Original URL: http://www.theregister.co.uk/2007/02/21/uk_wiretap_report/

UK wiretap watchdog wants MPs tapped

Report casts spotlight on surveillance Britain

By John Leyden

Posted in Law, 21st February 2007 12:22 GMT

Official figures have revealed that UK law enforcement agencies and other government agencies made 439,000 requests to tap telephones and email addresses in a 15 month period between 2005 and 2006.

A report from the Interception of Communications Commissioner, the UK surveillance watchdog, reports that 4,000 "errors" were made over the report period. Most concerned less serious slip-ups involving lists of telephone calls and individual email addresses, but 67 involved errors that led to the direct interception of communications, The Times reports.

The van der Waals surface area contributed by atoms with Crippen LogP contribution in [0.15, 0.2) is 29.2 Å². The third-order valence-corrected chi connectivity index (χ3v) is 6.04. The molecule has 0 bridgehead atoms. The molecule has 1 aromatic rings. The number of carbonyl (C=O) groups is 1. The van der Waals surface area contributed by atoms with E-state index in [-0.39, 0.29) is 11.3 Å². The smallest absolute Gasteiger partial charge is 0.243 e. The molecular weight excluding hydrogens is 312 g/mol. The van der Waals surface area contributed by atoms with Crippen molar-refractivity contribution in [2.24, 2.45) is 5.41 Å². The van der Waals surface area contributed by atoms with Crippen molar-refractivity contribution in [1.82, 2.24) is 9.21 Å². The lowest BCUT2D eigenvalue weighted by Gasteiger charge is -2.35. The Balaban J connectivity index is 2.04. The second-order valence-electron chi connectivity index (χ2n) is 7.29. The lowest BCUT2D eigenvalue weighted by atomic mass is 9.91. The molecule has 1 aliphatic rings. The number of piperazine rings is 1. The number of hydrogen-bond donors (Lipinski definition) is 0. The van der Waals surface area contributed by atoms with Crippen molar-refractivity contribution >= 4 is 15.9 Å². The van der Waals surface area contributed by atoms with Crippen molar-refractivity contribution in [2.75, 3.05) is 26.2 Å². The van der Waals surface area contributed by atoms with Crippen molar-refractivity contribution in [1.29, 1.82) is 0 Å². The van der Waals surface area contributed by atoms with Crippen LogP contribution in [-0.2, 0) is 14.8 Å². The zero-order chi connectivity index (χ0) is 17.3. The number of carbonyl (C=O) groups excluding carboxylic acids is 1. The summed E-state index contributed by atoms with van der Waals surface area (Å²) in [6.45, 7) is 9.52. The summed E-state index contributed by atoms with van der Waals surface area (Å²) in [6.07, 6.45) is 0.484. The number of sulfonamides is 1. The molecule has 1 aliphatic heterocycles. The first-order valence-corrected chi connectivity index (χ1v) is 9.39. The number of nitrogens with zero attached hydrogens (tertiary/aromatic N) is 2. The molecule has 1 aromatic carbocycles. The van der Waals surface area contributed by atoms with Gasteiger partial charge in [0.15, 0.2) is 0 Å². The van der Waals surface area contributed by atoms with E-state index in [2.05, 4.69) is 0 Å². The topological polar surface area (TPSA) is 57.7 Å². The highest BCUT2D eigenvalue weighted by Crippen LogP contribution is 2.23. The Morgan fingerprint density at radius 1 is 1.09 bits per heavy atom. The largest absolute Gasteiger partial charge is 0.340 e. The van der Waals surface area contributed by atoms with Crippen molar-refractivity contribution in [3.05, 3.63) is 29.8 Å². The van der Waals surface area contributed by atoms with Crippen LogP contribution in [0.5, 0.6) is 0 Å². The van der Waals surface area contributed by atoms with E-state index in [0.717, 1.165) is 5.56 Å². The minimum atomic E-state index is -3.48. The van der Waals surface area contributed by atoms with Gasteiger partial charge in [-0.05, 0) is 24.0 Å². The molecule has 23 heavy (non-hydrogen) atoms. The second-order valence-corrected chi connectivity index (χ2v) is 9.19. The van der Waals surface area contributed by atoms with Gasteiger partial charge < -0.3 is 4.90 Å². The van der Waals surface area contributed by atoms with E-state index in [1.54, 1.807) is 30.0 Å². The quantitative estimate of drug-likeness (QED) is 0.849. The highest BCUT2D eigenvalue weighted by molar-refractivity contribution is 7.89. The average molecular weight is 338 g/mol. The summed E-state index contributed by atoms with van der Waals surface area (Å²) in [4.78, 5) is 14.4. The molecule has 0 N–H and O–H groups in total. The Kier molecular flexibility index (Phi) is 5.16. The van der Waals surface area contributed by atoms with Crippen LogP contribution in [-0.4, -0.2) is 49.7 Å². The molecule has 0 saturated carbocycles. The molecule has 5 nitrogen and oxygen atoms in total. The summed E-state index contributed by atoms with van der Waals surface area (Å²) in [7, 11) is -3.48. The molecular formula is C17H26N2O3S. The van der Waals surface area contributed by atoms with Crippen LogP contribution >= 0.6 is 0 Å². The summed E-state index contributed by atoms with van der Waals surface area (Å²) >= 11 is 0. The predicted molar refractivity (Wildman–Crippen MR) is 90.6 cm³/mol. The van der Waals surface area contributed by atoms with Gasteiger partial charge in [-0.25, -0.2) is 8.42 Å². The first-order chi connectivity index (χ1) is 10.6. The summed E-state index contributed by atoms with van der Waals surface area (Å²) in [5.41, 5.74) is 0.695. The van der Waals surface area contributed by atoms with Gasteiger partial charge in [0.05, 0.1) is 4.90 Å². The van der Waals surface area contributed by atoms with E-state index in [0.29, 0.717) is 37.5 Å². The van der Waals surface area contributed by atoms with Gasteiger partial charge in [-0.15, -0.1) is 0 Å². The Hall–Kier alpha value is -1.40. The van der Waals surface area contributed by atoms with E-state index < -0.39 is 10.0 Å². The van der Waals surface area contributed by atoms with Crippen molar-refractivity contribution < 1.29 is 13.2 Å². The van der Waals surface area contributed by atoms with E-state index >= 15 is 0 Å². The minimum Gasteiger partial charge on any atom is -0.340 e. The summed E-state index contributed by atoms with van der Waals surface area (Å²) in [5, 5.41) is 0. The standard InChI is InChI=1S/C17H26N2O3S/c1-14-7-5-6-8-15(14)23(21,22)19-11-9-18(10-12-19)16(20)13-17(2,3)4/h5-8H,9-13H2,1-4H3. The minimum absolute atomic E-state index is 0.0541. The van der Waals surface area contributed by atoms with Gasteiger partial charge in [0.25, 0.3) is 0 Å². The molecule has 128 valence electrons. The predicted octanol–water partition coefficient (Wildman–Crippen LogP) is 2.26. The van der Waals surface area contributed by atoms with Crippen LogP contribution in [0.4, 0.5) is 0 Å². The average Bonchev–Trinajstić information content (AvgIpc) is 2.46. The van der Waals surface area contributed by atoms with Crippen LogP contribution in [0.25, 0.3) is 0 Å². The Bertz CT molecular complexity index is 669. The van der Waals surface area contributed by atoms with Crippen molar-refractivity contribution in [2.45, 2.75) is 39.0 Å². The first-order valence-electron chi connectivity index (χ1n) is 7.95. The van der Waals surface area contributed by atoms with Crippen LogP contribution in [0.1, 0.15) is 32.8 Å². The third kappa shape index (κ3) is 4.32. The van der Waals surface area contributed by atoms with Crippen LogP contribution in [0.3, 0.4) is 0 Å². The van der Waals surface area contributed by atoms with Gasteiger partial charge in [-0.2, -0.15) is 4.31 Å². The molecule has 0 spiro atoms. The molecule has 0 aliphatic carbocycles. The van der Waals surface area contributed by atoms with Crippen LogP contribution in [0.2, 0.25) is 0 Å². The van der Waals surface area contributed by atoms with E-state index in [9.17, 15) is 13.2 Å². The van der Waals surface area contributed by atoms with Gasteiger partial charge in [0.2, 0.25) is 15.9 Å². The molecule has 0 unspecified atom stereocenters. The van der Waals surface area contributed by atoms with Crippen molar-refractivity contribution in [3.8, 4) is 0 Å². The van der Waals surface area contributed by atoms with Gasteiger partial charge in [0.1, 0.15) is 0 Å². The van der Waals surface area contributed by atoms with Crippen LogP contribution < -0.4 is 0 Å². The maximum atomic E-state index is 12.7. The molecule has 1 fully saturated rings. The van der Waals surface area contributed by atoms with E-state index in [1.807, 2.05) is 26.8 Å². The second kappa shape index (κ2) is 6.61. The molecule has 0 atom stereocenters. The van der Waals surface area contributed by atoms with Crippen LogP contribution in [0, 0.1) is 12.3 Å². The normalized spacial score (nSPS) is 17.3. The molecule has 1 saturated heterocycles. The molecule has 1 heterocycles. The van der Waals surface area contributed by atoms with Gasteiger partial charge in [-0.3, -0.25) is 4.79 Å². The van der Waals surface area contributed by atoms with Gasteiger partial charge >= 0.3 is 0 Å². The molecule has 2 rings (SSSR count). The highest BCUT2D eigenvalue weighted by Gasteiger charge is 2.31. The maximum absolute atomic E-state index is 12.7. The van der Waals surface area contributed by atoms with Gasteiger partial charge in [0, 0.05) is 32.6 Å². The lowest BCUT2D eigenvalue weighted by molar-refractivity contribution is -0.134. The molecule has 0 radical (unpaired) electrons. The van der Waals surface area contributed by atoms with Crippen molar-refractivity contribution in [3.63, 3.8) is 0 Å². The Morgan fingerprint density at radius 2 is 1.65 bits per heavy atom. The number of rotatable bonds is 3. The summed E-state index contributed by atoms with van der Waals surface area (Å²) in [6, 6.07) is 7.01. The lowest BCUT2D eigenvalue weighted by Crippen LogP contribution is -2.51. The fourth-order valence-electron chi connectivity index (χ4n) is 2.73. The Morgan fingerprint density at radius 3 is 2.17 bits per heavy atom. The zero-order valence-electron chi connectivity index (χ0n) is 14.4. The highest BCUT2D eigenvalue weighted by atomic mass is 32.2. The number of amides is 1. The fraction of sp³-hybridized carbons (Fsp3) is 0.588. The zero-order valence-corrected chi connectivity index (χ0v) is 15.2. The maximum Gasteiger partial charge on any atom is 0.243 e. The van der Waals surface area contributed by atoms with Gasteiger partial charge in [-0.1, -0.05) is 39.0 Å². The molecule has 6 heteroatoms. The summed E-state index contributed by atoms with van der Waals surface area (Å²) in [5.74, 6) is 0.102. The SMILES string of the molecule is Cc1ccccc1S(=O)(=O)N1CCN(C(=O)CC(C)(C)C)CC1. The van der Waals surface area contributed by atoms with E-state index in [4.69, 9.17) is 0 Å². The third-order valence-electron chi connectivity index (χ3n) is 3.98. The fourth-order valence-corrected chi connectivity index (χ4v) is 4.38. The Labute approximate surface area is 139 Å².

These errors are "unacceptably high", according to Sir Swinton Thomas, the author of the report.

Alongside intelligence agencies (MI5, MI6 and GCHQ) and police forces, local authorities and bodies such as the Financial Services Authority have the authority to request wiretaps. The 795 organisations authorised to tap communications made 439,000 requests. Interception warrants, where granted, normally run for three months or six months, in the case of investigations involving terrorism.

The Interception of Communications Commissioner's report is the first time the extent of state surveillance activities in the UK has been revealed. The report says the interception of communications played a crucial role in the investigation of the 7 July suicide bombing attack on London's transport system.

Despite his criticism of the accuracy of requests, Sir Swinton wants the prohibition against tapping the communication of MPs and peers to be lifted. The block against interception of communication against parliamentarians has existed for 40 years since MI5 agents carried out illegal surveillance of members of Harold Wilson's Labour government.

Ministers had failed to give a good reason why politicians should be treated any differently from other citizens, Sir Swinton argues. ®